Use Database stored procedures, but even stored procedures can be vulnerable. Use parametrized queries instead of dynamic SQL statements. Data validate all external input: Ensure that all SQL statements recognize user inputs as variables, and that statements are precompiled before the actual inputs are substituted for the variables in Java.

SQL Injection Example:

String DRIVER = "com.ora.jdbc.Driver";

String DataURL = "jdbc:db://localhost:5112/users";

String LOGIN = "admin";

String PASSWORD = "admin123";


//Make connection to DB
Connection connection = DriverManager.getConnection(DataURL, LOGIN, PASSWORD);

String Username = request.getParameter("USER"); // From HTTP request

String Password = request.getParameter("PASSWORD"); // From HTTP request

int iUserID = -1;

String sLoggedUser = "";

String sel = "SELECT User_id, Username FROM USERS WHERE Username = '" +Username + "' AND Password = '" + Password + "'";

Statement selectStatement = connection.createStatement ();
ResultSet resultSet = selectStatement.executeQuery(sel);

if ( {

       iUserID = resultSet.getInt(1);
       sLoggedUser = resultSet.getString(2);

PrintWriter writer = response.getWriter ();

if (iUserID >= 0) {
       writer.println ("User logged in: " + sLoggedUser);
} else {

       writer.println ("Access Denied!")

When SQL statements are dynamically created as software executes, there is an opportunity for a security breach as the input data can truncate or malform or even expand the original SQL query!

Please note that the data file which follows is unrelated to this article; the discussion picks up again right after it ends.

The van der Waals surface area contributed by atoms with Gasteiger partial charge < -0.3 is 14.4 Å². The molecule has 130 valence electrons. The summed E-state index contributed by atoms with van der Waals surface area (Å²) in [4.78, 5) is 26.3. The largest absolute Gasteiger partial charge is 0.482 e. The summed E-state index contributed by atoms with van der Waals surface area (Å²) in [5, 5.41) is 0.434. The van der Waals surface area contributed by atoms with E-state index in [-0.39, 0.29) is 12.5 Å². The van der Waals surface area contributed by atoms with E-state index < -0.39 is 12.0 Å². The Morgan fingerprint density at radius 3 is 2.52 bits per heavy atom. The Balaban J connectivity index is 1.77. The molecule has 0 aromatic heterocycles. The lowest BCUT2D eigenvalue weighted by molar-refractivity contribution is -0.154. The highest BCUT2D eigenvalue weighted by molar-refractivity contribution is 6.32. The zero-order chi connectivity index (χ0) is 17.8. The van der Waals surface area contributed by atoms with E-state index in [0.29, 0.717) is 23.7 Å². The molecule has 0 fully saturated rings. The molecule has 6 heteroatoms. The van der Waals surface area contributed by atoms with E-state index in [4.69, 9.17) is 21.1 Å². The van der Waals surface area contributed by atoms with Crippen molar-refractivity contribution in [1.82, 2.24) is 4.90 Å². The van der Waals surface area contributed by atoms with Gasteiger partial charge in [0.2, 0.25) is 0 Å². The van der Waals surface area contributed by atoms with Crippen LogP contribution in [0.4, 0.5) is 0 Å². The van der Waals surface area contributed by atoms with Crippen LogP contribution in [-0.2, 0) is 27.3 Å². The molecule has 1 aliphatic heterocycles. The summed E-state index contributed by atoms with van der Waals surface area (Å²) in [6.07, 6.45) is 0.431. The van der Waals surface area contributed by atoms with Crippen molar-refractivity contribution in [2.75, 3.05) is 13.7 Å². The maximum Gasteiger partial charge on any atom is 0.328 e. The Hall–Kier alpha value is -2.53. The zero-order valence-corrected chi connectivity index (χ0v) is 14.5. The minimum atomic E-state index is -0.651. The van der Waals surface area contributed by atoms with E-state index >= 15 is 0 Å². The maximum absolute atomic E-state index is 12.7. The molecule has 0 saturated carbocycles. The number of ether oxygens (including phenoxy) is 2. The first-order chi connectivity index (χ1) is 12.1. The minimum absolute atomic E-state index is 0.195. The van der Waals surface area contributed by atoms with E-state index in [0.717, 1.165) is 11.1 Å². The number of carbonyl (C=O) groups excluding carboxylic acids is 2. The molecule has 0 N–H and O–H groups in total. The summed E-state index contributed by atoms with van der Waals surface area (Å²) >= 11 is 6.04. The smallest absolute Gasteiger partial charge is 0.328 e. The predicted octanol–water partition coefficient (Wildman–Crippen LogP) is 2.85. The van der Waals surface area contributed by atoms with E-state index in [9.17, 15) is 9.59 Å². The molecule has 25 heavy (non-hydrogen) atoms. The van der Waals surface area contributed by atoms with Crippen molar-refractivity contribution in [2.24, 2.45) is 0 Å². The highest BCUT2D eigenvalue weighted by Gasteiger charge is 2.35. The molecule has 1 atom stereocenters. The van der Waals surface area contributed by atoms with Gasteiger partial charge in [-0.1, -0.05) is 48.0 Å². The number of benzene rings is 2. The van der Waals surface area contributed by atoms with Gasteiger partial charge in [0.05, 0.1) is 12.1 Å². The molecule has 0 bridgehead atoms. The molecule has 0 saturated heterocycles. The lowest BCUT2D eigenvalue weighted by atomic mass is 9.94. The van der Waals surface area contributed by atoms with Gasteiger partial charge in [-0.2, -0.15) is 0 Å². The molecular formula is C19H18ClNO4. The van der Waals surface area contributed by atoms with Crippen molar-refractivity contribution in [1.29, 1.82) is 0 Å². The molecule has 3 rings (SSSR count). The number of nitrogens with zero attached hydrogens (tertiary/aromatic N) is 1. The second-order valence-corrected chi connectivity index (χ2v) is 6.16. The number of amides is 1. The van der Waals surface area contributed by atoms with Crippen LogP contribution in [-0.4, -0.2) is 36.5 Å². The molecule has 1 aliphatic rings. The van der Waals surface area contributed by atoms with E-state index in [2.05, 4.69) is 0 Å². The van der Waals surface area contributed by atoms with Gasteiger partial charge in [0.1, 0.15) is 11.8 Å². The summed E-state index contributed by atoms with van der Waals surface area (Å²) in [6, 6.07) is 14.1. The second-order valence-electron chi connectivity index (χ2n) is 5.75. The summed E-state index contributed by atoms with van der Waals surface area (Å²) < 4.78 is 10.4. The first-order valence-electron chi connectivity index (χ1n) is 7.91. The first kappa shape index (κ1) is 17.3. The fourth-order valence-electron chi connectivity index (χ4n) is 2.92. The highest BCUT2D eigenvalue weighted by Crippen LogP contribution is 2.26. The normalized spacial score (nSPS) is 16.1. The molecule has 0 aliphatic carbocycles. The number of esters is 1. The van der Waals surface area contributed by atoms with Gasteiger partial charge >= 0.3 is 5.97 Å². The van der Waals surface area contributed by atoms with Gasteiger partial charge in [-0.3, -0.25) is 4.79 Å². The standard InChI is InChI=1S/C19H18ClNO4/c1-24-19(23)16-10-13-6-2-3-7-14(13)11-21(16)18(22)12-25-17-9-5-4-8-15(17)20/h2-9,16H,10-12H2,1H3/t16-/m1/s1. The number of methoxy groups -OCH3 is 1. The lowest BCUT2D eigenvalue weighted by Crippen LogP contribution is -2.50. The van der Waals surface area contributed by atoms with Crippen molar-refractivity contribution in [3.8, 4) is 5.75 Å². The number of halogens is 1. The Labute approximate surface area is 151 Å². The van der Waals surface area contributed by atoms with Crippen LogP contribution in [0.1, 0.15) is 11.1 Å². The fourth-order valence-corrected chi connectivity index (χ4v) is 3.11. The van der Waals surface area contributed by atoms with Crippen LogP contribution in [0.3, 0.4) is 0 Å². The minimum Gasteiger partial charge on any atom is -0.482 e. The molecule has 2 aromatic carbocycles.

Firstly the request.getParameter retrieves the data for the SQL query directly from the HTTP request without any Data validation (Min/Max length, Permitted characters, malicious characters). This error gives rise to the ability to input SQL as the payload and alter the functionality in the statement.

The application places the payload directly into the statement causing the SQL vulnerability:

String sel = "SELECT User_id, Username FROM USERS WHERE Username = '" Username + "' AND Password = '" + Password + "'";


Parameter collections such as SqlParameterCollection provide type checking and length validation. If you use a parameters collection, input is treated as a literal value, and SQL Server does not treat it as executable code and therefore the payload can not be injected. Using a parameters collection lets you enforce type and length checks. Values outside of the range trigger an exception. Make sure you handle the exception correctly. Example of the SqlParameterCollection:

using System.Data;

using System.Data.SqlClient;

using (SqlConnection conn = new SqlConnection(connectionString))
  DataSet dataObj = new DataSet();

  SqlDataAdapter sqlAdapter = new SqlDataAdapter( "StoredProc", conn);

  sqlAdapter.SelectCommand.CommandType = CommandType.StoredProcedure;

 //specify param type

  sqlAdapter.SelectCommand.Parameters.Add("@usrId", SqlDbType.VarChar, 15); 

  sqlAdapter.SelectCommand.Parameters["@usrId "].Value = UID.Text; // Add data from user

  sqlAdapter.Fill(dataObj); // populate and execute proc


Stored procedures don’t always protect against SQL injection:

@parameter NVARCHAR(50)

        EXEC sp_executesql @parameter

The above procedure shall execute any SQL you pass to it. The directive sp_executesql is a system stored procedure in Microsoft® SQL Server™

Lets pass it.


Guess what happens? So we must be careful of not falling into the “We’re secure, we are using stored procedures” trap! Bold text


  1. MS SQL example
  2. Michael Sutton "Revisiting SQL Injection" presentation to Boulder OWASP Feb 2007.